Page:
In today’s competitive world of ecommerce, every retailer’s goal is to make the user experience simple, smooth and safe for customers. And with their speed and convenience, apps provide the ideal framework to do so.
Shopping apps are big business. Research from Apptopia shows that downloads of shopping apps reached 5.70 billion in 2018, up 9.3% over 2017. What’s more, these users stick around: 48% of consumers still use an ecommerce app one month after its initial download, compared to an average retention rate of 43% across verticals.
However, shopping apps are quickly undermined by a sub-par user experience, whether it’s stolen accounts, not getting the tickets you were expecting for months or limited-editions items that sell out the second of the release. One of the most damaging, but relatively unaddressed threats, is bot fraud.
What is bot fraud?
Contrary to mobile ad fraud, in-app bot fraud does not target an app’s marketing budget—it attacks an app after a user installs it.
Bots are programmed to act like a human and carry out specific in-app events. They are often tailor-made for a single app, making them far more calculated and sophisticated. They’re also almost impossible to detect—mimicking human behavior and acting slowly so as not to raise suspicion.
The issue has flown under many marketers’ radar for years, but as the damage increases, it is becoming more well-known. At this year’s Mobile World Congress conference, James Hilton, global CEO at M&C Saatchi Performance, urged the industry to work together to get the problem under control, observing that hackers “use devious ways to keep pushing and maximizing revenue” through bots and “by spotting them through AI we can be a step ahead.”
How do bots affect ecommerce apps?
Bots affect all apps, everywhere—and ecommerce apps are no exception. There’s a whole host of ways bots can sabotage them, including the following:
Swooping up high-demand products
Today’s exclusive product drops or ticket releases can sell out in a matter of seconds, and it’s often due to bots designed to scalp products in high demand. These can be programmed to swoop up products before legitimate users ever have a chance to click the Buy button. This forces legitimate customers to purchase these items at highly marked-up resale prices, creates a poor shopping experience with the brand, and disincentivizes loyal customers.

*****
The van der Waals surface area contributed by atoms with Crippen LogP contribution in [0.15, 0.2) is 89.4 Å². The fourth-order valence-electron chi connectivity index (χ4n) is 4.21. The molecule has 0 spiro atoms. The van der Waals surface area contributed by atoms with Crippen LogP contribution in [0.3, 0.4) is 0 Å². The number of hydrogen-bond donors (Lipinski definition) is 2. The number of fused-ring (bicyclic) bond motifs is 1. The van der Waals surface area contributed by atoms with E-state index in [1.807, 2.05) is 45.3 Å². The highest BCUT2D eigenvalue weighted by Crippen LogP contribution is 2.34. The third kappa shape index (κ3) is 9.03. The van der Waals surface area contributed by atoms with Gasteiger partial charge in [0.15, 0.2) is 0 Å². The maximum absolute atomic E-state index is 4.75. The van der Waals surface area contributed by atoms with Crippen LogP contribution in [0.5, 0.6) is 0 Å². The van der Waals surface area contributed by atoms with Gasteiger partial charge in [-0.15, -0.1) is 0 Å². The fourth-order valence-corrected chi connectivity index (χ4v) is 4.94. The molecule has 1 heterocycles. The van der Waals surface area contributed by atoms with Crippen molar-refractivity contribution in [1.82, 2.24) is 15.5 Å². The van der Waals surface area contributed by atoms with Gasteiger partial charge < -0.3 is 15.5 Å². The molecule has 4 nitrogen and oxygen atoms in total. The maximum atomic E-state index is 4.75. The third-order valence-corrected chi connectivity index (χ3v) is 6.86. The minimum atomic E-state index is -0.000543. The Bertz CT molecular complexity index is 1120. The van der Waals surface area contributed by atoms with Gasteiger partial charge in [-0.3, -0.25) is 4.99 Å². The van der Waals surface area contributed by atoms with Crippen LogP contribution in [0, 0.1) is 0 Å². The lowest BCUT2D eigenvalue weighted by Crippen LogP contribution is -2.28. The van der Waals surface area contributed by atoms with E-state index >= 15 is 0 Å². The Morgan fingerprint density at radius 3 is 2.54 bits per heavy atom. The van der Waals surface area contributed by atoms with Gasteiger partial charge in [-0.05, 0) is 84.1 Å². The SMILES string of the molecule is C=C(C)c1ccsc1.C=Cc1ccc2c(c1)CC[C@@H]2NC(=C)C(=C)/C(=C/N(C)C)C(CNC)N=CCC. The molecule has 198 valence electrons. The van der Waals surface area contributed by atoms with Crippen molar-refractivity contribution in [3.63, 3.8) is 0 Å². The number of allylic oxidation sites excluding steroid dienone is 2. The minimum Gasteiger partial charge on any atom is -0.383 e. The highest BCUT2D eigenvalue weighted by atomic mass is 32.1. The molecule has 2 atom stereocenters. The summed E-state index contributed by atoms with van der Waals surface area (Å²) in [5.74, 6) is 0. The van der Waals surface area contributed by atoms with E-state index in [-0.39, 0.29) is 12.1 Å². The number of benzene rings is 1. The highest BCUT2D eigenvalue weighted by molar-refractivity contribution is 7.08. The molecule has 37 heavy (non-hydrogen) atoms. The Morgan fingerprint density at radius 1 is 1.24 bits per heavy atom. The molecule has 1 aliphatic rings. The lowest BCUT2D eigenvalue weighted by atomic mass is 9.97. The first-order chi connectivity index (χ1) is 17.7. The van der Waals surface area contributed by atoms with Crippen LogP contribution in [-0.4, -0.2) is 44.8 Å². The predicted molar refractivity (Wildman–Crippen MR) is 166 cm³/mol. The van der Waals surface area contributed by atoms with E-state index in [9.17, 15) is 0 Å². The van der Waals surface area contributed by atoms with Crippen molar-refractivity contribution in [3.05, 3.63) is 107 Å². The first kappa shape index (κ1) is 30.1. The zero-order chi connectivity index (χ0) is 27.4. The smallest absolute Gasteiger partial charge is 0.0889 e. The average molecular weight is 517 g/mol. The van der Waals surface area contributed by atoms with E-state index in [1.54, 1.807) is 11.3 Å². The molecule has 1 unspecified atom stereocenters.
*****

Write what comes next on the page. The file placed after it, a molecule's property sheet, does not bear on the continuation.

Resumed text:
These bots aren’t just being used by a select few consumers, either. On the 29th of March, the number one paid-for app on the App Store was the $20 Supbot— “The world’s fastest Supreme bot” —which helps its users get their hands on the latest Supreme drops faster than other shoppers.
It’s an issue which Chris Bossola, founder and CEO of Need Supply Co., knows only too well: “If one person buys up 40% of the product just to resell it, it’s not a good customer experience for anyone,” he said. “And it’s not helpful for us since those people are not reliable customers who provide long-term value.”
Staging log-in attacks
If brands require users to have accounts, they’ll still have bots trying to gain access.
Bots leverage lists of stolen credentials to hack into user accounts, and once in, they can use these real accounts—along with saved credit card information—to buy products either from the account itself or through credit card skimming.
Skewing analytics metrics
Data forms the basis of any successful ecommerce strategy. But bots can dramatically skew your data—introducing huge spikes in traffic from particular regions, where these bots are programmed, and creating legitimate-looking interest in certain products. If undetected, the data can go on to skew retailers’ feedback loops and retargeting strategies.
All these elements have a direct impact on the user experience, but also force retailers to implement extra steps to protect it. This means they often have to integrate CAPTCHAs and stricter password policies, and with today’s time-constrained consumers looking for as seamless a check-out process as possible, these extra steps could make them abandon their shopping baskets in frustration.
Bots can also create fake reviews to unfairly boost a product’s placement on a website – and the UK government’s Competition and Markets Authority estimated such reviews potentially influence £23bn of UK customer spending every year.
Bot fraud is a relatively unknown problem, which makes it hard for retailers to address. But it’s possible to fight back.
Because bots simulate real human behavior, it’s extremely hard to detect them. The one chance where developers can win is by looking at human behavioral patterns. This includes how humans scroll and tap, when and where they take different actions within the app, even how they hold the device. From there, building a machine-learning model can go on to compare in-app performance and determine which are human, and which are bots.
This is no mean feat to undertake in-house. Working with experts in machine-learning and biometric data will save valuable time and resources, while ensuring close to 100% accuracy. By learning an app’s natural user-flow, retailers can then discern the patterns in behavior that distinguish humans from bots. From there, they can easily weed out the bots and take back control of their app economy.
In a space as competitive as ecommerce, user experience can be make or break. If the user experience falls short, shoppers will turn to another retailer. However, creating a strong, bot-free, in-app experience heightens engagement and loyalty, which will translate to increased loyalty, time spent in-app, and ultimately higher revenue.
Adjust specializes in mobile traffic monitoring, analytics and fraud prevention.